When he was 10 years old, Richard Somerville already knew that he wanted to study meteorology, after reading a book that turned him into what he calls a “weather buff.”
Today, Somerville is one of the world’s leading atmospheric scientists, and his climate research has been at the forefront of the field for decades. Somerville is especially interested in improving our understanding of how clouds and climate interact.
Somerville’s storied career was honored at the highest level in 2007 when the Intergovernmental Panel on Climate Change (IPCC) shared the Nobel Peace Prize with Vice President Al Gore. Somerville had spent three years helping to write the IPCC Fourth Assessment Report, specializing in climate change science.
“Working with the IPCC was tremendously rewarding,” says Somerville. “Of course, IPCC receiving the Nobel Peace Prize was memorable, but the entire experience was uplifting, educational, and thrilling.”
Somerville has also authored an award-winning book, The Forgiving Air: Understanding Environmental Change. He is also active informing and advising policymakers about climate change and most recently testified before Congress in March 2011.
“Climate change science has become central to public policy, and now the whole world is aware of it,” Somerville says. “The research shouldn’t be confined to technical papers, but should be clear and relevant and digestible for everyone—the public, Congress, and the media.” He has recently held workshops to teach scientists how to communicate better with the media and other non-scientists. “It’s not dumbing down science. It’s trying to understand the mind set of your listeners,” Somerville says, “learning how to speak in terms that are meaningful and relevant to them.”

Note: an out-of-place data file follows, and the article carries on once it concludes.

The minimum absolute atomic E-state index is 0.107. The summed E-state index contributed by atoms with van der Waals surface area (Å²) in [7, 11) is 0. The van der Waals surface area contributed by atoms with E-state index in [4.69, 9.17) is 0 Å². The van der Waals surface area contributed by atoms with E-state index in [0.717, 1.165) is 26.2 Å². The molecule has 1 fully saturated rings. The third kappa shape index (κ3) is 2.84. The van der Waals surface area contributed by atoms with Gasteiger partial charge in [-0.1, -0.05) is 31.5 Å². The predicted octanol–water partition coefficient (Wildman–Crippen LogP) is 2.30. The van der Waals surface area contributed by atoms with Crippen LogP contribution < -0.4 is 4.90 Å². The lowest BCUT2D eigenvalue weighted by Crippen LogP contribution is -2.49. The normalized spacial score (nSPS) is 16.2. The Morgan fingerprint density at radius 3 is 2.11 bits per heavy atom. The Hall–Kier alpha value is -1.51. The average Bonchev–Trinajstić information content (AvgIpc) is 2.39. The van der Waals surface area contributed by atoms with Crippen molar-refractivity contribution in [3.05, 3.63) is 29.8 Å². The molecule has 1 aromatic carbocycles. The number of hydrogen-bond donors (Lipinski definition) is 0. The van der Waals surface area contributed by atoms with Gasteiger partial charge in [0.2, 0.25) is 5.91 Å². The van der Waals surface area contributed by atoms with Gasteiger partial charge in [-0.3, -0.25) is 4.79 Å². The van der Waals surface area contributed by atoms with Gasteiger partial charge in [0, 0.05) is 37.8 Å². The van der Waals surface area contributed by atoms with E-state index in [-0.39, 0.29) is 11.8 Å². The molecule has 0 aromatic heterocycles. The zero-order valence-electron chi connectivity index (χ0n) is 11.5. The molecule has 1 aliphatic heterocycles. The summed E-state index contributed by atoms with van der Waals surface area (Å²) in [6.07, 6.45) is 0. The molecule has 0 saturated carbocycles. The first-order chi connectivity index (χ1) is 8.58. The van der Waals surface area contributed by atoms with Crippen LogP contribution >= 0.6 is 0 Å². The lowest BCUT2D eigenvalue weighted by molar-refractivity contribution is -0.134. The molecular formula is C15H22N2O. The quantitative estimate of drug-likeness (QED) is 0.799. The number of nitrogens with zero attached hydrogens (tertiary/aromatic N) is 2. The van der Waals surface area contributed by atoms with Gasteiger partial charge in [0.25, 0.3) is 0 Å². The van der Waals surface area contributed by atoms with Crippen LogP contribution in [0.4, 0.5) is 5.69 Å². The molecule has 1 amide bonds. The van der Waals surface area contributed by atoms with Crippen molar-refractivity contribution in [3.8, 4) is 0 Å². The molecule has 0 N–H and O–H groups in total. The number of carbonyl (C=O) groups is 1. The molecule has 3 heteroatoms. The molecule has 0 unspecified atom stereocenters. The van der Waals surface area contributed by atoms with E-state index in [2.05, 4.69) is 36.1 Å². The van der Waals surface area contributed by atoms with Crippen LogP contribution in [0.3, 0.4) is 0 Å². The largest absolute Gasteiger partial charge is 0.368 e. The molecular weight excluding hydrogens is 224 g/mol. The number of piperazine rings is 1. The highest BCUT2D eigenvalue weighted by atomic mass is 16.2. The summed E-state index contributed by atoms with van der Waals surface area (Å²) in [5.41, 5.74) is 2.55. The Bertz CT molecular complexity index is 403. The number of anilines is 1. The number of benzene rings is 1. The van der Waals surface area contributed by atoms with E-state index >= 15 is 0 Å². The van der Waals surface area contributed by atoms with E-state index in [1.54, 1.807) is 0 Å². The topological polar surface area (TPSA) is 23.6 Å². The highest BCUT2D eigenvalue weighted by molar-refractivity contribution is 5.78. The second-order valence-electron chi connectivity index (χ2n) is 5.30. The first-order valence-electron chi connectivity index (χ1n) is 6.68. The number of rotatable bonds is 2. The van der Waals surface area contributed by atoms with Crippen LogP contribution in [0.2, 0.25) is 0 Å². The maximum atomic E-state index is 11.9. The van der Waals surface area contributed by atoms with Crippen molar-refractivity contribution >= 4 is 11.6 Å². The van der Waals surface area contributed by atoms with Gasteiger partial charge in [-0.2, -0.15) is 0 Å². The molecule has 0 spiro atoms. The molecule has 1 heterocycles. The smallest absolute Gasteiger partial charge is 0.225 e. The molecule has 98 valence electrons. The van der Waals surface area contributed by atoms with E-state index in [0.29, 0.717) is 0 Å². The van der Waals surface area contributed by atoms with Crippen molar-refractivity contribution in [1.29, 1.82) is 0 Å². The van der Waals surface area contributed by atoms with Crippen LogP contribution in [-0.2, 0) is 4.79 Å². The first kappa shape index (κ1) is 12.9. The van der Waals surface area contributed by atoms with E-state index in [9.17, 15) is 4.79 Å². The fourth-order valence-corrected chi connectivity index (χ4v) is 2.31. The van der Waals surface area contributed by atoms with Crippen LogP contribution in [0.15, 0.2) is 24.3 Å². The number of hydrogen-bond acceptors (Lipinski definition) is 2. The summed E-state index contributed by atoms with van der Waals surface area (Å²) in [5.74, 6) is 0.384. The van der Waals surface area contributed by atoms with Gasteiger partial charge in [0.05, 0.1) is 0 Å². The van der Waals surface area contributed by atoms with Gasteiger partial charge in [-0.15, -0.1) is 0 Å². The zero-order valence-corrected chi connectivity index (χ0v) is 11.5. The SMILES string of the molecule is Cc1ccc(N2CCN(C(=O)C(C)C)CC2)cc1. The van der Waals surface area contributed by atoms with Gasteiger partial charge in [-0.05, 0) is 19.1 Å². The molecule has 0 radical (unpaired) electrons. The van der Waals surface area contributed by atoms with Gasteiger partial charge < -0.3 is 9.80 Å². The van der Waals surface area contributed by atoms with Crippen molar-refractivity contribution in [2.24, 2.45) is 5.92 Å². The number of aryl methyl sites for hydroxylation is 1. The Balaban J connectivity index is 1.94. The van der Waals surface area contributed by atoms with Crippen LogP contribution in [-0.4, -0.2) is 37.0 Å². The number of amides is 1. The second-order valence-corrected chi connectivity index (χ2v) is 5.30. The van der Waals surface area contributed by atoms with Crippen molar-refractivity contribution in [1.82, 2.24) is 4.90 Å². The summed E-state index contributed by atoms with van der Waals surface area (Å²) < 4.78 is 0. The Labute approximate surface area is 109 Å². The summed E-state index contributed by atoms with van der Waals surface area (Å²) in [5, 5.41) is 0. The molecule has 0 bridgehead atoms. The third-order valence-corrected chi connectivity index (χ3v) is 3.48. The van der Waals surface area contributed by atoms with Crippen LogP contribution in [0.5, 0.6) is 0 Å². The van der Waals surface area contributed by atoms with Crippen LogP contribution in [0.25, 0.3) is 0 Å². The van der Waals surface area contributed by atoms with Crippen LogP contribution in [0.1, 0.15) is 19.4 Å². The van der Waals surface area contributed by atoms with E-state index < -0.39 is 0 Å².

Somerville has spent most of his career at the Scripps Institution of Oceanography of the University of California, San Diego, which he joined in 1979 as a professor of meteorology. He remains there today. He is distinguished as the first atmospheric scientist on the faculty at Scripps, where he has been able to collaborate with scientists from other disciplines who also study climate. “Scripps is absolutely a first-class research center, and Scripps scientists and students are extraordinary,” Somerville says.
After receiving his B. S. in meteorology from Penn State (1961) and his Ph. D. in meteorology from New York University (1966), Somerville held postdoctoral appointments at the National Center for Atmospheric Research (NCAR) in Boulder, Colo., and the NOAA Geophysical Fluid Dynamics Laboratory in Washington, D.C. and Princeton, N.J. Before Scripps, he also held research positions at the Courant Institute of Mathematical Sciences of New York University, the NASA Goddard Institute for Space Studies, and again at NCAR.
Although Somerville formally retired in 2007 and is now a distinguished professor emeritus and research professor at Scripps, he remains active in research, education and outreach. He spends several months of every year in a remote village in the south of France, from which he communicates with his research collaborators and his Scripps graduate student advisees via email and Skype.
Somerville has won numerous awards as an author, an educator, and a researcher. He is a fellow of both the American Meteorological Society and the American Association for the Advancement of Science.
When not in France, Somerville and his wife, who have two adult sons, live in Carlsbad, California.